Collecting vintage porcelain dolls is a hobby for some people, but some could also be worth a fortune. Whatever the reason for collecting, it could be a big deal if a genuine antique doll is acquired. This HobbyZeal post tells you how to identify antique porcelain dolls.
Did You Know?
Porcelain dolls originated in France and Germany around 1800. Earlier, dolls were created to look like women. Later, more were made to resemble children.
Antique means something that belongs to an earlier period, fashion, and style. Collecting antique things will be like bringing a piece of history into your house. When the collection comprises vintage porcelain dolls, it is a treat of different hairstyles, clothes, facial expressions, etc. The value ranges according to their time period, maker, and style.
However, it is hard to get your hands on a genuine antique porcelain doll from the 1800s and 1900s. You may not have all the information about different eras, styles, manufacturers, etc. In addition, there is constant reproduction of these dolls, which have similar appearance of the antique dolls. This might make it difficult for you to judge if a doll is genuinely antique or not. However, with a little information at hand, you can identify a vintage doll and add it to your collection.
◆ In earlier times, either whole doll or parts of it were made of porcelain. In later style, mainly the head would be made of porcelain, and remaining body parts would be made in materials like bisque (unglazed porcelain), composition (wood, sawdust, and glue), kid (soft leather), ceramic, cloth, and paper-mache.
◆ The porcelain-made head, neck, and shoulders would have been made in one mold. You can find two holes near the shoulders of doll, which were used to sew head to remaining body.
◆ Compare the head of the doll with the other body parts like the hands and feet. The difference between the two materials used will be noticeable.
◆ The porcelain used in creating the head is easy to recognize. Touch the surface to your teeth. It will feel hard and cold, compared to the other materials.
◆ With age, fine lines are formed on the porcelain surface. These are called crazing or craze lines. For example, dolls with heavy crisscross cracks will be very old.
Other Physical Characteristics
◆ Around the 1800s, some doll makers preferred to use their own children to model their dolls. These dolls will have more real-life looks; and therefore, look different than the other vintage dolls.
◆ Many antique porcelain dolls have a hole cut out on their head. Removing their hair, you can easily peer into this hole.
◆ An antique doll will normally suffer from discoloration. A faded and dull color is the mark of the doll’s old age.
◆ It can be identified with its glazed contraction as well.
◆ Before 1870, the eyes were painted on the porcelain dolls. These eyes were usually light-blue in color. Sometimes, black and brown colors were also used to paint the eyes.
◆ From 1870 onwards, porcelain dolls had inset glass eyes. These inset eyes do not move.
◆ In the early 1900s, big round eyes with a sideways glance was in vogue.
◆ Most antique dolls have painted hair.
◆ The hair would usually be in black, brown, and blonde colors. Red color was thought to be an unlucky color for hair.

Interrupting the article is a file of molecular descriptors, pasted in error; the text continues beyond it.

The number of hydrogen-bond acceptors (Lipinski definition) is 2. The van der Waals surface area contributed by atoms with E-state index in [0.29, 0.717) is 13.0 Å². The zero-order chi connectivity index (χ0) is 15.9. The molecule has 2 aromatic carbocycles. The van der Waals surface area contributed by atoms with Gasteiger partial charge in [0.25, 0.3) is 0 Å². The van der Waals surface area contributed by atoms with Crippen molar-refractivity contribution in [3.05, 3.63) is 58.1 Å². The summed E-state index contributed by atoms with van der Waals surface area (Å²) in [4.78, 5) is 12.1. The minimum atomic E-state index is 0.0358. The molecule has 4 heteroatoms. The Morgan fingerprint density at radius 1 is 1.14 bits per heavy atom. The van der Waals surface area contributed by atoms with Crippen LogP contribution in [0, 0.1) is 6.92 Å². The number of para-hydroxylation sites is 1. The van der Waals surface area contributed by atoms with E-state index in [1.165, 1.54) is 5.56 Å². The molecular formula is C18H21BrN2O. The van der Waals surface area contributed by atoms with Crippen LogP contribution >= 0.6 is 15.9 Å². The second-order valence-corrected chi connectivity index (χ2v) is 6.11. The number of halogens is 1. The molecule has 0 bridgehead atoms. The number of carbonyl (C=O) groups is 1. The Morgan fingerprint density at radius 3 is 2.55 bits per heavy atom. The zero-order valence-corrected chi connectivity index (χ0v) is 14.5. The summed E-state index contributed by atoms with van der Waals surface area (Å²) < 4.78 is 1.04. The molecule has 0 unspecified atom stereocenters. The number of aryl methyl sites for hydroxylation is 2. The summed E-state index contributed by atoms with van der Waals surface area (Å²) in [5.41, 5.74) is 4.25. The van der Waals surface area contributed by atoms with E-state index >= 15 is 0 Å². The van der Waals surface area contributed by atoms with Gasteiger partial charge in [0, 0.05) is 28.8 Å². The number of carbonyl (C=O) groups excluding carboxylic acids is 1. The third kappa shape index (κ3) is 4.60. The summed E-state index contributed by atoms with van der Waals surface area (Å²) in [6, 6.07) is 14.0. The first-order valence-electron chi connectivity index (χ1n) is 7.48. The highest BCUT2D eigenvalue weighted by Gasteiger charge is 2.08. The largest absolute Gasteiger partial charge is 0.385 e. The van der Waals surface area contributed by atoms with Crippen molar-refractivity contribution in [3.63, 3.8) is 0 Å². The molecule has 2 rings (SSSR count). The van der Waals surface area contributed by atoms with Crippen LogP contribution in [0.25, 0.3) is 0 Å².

◆ However, a majority of antique German porcelain dolls were fitted with wigs, rather than painted hair. These wigs were made from either human hair or mohair.
◆ Wigs were glued to the doll’s head, rather than rooted hair like there is in newer dolls.
◆ Vintage dolls sport different hairstyles, as they belong to different eras of fashion. For example, dolls made between 1840 and 1860 will have a Covered Wagon hairstyle. On the other hand, dolls made in the 1870s will show off a Dolly Madison hairstyle.
◆ A porcelain doll’s age can be easily guessed by the condition of its clothes. The clothes will have signs of dust and occasional signs of fading.
◆ Vintage porcelain doll makers never used modern Velcro to fasten the clothes onto the doll.
Manufacture’s Name, Symbol, and Other Numbers
◆ Every doll is marked with the maker’s symbol. This mark will help you identify the genuineness of the doll.
◆ This mark is typically located on the back of the doll’s head, neck, shoulder plates, or on the bottom of its foot.
◆ The mark includes the manufacturer’s name, either spelled out or in symbols. It might also include a number series, which typically constitutes a mold number, patent number, or a date.
◆ You can find out more about the manufacturer by looking up the mark online as well as in a doll collector’s reference book. Many manufacturers have their own website or product catalogs as well.
◆ Matching the markings, you can get the information about the time the doll was made.
◆ If you are still unsure whether the doll is antique porcelain or not, take it to an expert. Take it to a doll appraiser to clear all your doubts. A person who is skilled in doll appraising will definitely be able to help you out.
These pointers will help you determine if your doll is antique or not. In the end, remember that your antique porcelain doll might be in a delicate condition. Even though you may not decide to sell it, you still need to clean the doll for safekeeping. It may not make your doll as good as new, but it will surely help retain the value of your beautiful antique!